As a number of former prisoners, activists, Department of Correction staff and ministers urged the Connecticut legislature to eliminate solitary confinement, Department of Correction Commissioner Angel Quiros asked instead for the time to lead the agency through a shift in culture.
In a public hearing on Monday, a number of former prisoners testified on Senate Bill 1059, which would limit the use of isolated confinement and restraints, and would forbid the use of solitary on individuals with a diagnosed mental health condition.
Daryl McGraw, who spent 10 years in Connecticut prisons, testified about his experiences in solitary confinement.
“I’m very fortunate to be here, but I’m not fortunate to forget the memories of being strip-searched and put in a cold cell in my underwear,” said McGraw.
Tracie Bernardi, who spent 23 years in prison, including seven years in restrictive housing, also testified in support of the legislation.
Struggling with unstable mental health, Bernardi said, she eventually tried to hang herself, and was saved only when another inmate, on her way to make a phone call, glimpsed her through the window of her cell.
“Even people with 30 year sentences, like me — we come home,” she said. “Don’t continue to do this to people.”
Bernardi now works with the American Civil Liberties Union advocating to reduce the prison population. She was joined by representatives of Connecticut Bail Fund and Stop Solitary CT who also testified in support of the bill.
Pressures on staff
In figures provided for July 2019, of the 106 individuals placed in restrictive housing, 50 spent between three months and a year there. Twenty-nine spent more than one year in restrictive housing, and five spent between three and six years in these conditions.
Of those 106 inmates, 82 were placed in solitary confinement for “membership in a security risk group” or gang.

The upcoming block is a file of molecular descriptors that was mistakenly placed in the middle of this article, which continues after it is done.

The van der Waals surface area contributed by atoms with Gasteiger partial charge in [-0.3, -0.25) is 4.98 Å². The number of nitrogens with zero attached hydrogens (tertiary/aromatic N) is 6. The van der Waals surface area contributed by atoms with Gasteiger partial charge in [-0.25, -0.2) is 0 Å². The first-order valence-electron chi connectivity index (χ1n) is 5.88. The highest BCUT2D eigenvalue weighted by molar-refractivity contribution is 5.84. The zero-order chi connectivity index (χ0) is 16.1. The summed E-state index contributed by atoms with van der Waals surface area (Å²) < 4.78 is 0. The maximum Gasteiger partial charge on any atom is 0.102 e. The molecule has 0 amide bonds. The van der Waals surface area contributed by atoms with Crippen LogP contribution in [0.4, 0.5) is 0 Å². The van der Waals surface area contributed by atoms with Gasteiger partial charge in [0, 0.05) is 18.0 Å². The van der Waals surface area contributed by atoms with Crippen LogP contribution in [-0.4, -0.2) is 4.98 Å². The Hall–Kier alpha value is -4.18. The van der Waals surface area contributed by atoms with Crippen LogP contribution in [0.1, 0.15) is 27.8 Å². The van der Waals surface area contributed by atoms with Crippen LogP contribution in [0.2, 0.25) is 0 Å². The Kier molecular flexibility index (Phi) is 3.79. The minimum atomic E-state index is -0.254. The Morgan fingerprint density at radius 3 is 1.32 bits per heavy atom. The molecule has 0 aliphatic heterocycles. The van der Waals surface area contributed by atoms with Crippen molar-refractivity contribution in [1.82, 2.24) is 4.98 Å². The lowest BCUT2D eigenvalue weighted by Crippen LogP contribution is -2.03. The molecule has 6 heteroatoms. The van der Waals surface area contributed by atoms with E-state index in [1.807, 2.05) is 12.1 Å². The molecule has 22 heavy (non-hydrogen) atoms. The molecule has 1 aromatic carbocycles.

Joanna Fisco, a former registered nurse in the Department of Corrections, said that the lack of mental health support and de-escalation skills for the staff was creating an environment where prisoners were being treated with a “severe lack of respect and regard for their dignity.”
“The staff, both nursing and custody, were clearly suffering from burnout,” she said. “A correctional environment can be severely draining and mentally taxing.”
She said the pressure to maintain control drove staff to place prisoners in solitary, which she characterized as overused and ineffective.
Department of Correction responds
Department of Correction Commissioner Angel Quiros called the bill “so prescriptive, expansive and costly … that I cannot envision any Commissioner being able to agree to, or successively execute [it] without major negative consequences.”
Quiros said that he had already tried to make many of the changes outlined in the bill, including increasing residents’ time outside of their cells and decreasing the length of time individuals spend in restrictive housing. But Quiros said that the changes might not be “to the extent or speed” asked for in the legislation.
The bill would require that correction staff allow inmates out of their cells for at least eight hours each day, a change that Quiros said would be difficult given the lack of space in prisons. He said that in some of the county jails, letting 75 or 100 people out into the recreation area would lead to overcrowding, and would require additional resources.
Quiros also testified that reducing the use of solitary confinement could put other prisoners at risk.
“I don’t want to make changes [so] that I end up in a year or two in front of this committee, and the committee questions me, why are the assaults on the individuals under your custody so high?” he said.
Quiros said he was open to the idea of having an ombudsman who could evaluate procedures and inmate complaints, a position which, Quiros said, had existed with the department until 2009, when it was eliminated because of budget constraints.
Quiros said that he was also working on expanding training in de-escalation techniques and ensuring correction officer access to mental health care. The bill would include correction officers in a list of professions granted workers’ compensation benefits for mental health treatment, but Quiros suggested that this should be extended to all Department of Corrections staff, given that they all respond to potentially violent incidents.
Ultimately, he asked that the legislature give him time to implement policies, rather than legislating them in a bill.
“Allow me the opportunity to lead this agency through a shift in culture,” he urged. “Hold me accountable.”